edit: and I also can't give an opinion on the safety of your iSCSI storage because I don't have your network and your devices. The real question is "How much do you trust your own hardware?" Personally, I take backups off-site regularly, and as I said iSCSI is pretty useless for that. Plus it's a great way to saturate your home network if you do a lot of heavy duty file manipulation.


    I'm not on the WHS team, I just post a lot. :)

    Friday, November 5, 2010 1:09 AM
    Moderator
  • I use iSCSI for my backups from Vail and Aurora. Whilst iSCSI happens to use the same ethernet connections and cables as your normal network, it does not necessarily have any impact on your network. I connect my iSCSI device using CAT 6 to a second ethernet connection on my motherboard. Thus all transput is done across the dedicated wire and it leaves my switch and network alone.

    My DroboPro has a number of means of connection as well as iSCSI, and I can at any time pick up the unit and attach it to the same server via USB or to another server offsite.

    iSCSI is just a different method of connection and does not change the way that data is stored on the disc. Thus it is like saying that USB is not safer than Firewire.

    iSCSI needs the correct initiators (that happily are built into Windows 7). Thus they cannot be used over iSCSI to do a bare metal restore, but all the data is safe for when you have rebuilt the server.

    Some devices do data scrubbing when the drive is not otherwise occupied. This involves reading and re-writing data to avoid silent failure or bit rot. Both my DroboPro and network attached DroboPro-FS do this but not my version 2 Drobo so check that your unit does.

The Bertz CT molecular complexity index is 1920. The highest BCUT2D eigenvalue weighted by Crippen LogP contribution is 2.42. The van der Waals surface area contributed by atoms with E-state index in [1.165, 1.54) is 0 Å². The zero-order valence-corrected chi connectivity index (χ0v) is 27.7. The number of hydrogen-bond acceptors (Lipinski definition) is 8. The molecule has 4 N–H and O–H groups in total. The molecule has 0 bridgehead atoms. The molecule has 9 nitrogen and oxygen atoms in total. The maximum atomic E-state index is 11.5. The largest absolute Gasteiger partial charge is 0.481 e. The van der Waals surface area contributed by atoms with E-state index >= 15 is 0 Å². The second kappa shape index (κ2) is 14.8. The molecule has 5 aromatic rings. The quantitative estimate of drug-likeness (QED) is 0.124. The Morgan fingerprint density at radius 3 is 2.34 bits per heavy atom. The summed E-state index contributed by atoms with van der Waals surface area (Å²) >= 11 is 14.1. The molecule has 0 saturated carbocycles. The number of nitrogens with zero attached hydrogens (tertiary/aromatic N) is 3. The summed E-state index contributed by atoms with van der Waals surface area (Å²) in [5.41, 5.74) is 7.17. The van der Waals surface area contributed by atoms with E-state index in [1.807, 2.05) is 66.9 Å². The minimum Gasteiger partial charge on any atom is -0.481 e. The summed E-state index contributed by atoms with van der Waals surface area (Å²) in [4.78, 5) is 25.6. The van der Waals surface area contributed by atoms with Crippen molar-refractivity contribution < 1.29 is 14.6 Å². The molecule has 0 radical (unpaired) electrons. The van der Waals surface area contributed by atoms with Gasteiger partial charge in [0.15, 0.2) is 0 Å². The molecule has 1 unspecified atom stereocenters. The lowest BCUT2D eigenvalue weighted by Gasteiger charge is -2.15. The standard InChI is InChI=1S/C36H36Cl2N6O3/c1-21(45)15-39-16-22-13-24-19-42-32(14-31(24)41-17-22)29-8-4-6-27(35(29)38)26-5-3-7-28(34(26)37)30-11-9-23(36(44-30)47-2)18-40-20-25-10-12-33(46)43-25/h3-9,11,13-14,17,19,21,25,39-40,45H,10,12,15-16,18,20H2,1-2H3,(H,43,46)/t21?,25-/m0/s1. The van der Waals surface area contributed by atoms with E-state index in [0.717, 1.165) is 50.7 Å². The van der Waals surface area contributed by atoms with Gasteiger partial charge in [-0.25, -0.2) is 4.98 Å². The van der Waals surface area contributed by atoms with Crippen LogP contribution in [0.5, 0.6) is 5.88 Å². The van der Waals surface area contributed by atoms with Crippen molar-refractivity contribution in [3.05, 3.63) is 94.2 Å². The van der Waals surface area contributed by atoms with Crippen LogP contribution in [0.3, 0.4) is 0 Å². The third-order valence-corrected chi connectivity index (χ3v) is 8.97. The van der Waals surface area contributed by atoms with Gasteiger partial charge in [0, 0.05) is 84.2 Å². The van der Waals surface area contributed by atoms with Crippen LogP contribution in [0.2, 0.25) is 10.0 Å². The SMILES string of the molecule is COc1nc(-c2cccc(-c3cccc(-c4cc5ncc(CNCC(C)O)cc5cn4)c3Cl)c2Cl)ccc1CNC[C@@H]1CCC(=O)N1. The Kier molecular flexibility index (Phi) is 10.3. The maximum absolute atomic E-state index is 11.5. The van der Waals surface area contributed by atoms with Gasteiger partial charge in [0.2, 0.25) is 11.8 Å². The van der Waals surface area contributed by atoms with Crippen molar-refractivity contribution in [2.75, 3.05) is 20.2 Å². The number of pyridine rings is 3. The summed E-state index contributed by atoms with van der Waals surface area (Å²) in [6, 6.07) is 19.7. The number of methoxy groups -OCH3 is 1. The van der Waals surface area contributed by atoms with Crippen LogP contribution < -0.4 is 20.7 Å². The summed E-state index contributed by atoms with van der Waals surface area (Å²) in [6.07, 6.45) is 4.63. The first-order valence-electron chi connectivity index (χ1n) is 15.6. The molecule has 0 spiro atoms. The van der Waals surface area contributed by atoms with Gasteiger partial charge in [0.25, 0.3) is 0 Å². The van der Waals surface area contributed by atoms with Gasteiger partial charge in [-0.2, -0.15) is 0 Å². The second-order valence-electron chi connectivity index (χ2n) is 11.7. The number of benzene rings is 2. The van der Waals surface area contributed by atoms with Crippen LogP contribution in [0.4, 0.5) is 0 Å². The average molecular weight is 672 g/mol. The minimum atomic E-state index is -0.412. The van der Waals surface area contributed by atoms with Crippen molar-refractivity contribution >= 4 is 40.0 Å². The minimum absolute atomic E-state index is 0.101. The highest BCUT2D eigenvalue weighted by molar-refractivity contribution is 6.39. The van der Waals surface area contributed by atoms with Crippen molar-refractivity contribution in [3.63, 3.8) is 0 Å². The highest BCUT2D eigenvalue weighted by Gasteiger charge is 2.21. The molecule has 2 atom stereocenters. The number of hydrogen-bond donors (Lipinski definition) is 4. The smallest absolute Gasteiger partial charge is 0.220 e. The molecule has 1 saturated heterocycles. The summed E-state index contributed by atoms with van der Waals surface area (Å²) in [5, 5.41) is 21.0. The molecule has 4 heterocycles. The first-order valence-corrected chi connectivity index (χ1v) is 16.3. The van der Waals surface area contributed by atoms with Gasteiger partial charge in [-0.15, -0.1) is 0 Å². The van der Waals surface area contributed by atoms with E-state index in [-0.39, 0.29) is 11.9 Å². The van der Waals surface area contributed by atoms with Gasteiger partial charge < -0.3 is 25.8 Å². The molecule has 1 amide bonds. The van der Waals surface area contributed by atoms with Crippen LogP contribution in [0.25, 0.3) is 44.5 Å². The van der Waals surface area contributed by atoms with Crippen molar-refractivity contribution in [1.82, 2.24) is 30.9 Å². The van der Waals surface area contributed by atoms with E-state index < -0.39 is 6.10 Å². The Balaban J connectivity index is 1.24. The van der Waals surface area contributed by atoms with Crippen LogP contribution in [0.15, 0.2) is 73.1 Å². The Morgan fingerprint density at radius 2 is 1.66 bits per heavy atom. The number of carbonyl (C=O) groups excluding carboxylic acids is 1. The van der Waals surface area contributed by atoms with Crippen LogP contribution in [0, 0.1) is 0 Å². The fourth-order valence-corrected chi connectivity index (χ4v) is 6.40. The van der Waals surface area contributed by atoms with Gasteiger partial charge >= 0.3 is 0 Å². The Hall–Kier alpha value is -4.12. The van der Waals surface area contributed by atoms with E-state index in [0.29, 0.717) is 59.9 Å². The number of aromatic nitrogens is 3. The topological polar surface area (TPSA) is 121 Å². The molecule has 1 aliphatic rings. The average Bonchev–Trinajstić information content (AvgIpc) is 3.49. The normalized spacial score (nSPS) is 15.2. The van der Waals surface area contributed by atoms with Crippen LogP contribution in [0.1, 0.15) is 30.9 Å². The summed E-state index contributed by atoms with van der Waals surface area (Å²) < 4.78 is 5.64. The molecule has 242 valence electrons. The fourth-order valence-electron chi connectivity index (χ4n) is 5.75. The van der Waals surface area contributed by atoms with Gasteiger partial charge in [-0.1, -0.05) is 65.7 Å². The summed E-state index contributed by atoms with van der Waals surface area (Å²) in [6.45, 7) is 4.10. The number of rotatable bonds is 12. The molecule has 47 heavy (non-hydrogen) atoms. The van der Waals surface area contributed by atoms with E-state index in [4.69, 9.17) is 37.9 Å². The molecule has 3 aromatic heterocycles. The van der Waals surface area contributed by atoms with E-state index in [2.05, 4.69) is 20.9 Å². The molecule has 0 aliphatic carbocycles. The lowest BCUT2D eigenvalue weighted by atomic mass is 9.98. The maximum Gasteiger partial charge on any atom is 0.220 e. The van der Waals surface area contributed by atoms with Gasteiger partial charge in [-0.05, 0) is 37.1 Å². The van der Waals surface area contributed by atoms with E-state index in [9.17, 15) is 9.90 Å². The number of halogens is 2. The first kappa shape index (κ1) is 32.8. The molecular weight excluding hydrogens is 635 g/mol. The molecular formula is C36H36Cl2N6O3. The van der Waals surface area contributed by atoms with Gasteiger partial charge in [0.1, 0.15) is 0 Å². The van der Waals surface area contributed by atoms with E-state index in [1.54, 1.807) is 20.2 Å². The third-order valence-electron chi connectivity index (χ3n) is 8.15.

My view is that if your data is worth backing up, then it is worth doing it properly and protect it against many risks. Thus I have at least three copies of all my data that I care about. Each DroboPro has 16TB and each has protection against 2 disc failures. One is kept offsite.

    Vail is in beta. I had a system corruption three weeks ago and I lost several vail services and a repair would not run. I did a clean install and then I had a bunch of security errors with my old files and shares. I could have sorted it all out but it was easier to check that my two other copies were fine and then just wiped all system and data discs. Bad things do happen. And they can happen at the worst possible time. Even if your off site backup is all that you are left with and it is a month out of date, it is a world better than none at all.

     

    Ian

    Friday, November 5, 2010 6:35 PM
  • Ian,

    Thanks, Yes you are correct ... you need more than one copy of your important data. That’s why I am trying to setup an "robust  long-term data storage with low risks of data loss" in the first time.

    I understand that this subject goes much wider then this Vail forum, but the deeper I go into this the more I see how difficult  “long-term data storage” really is...

    Hans

     

    Monday, November 8, 2010 5:01 PM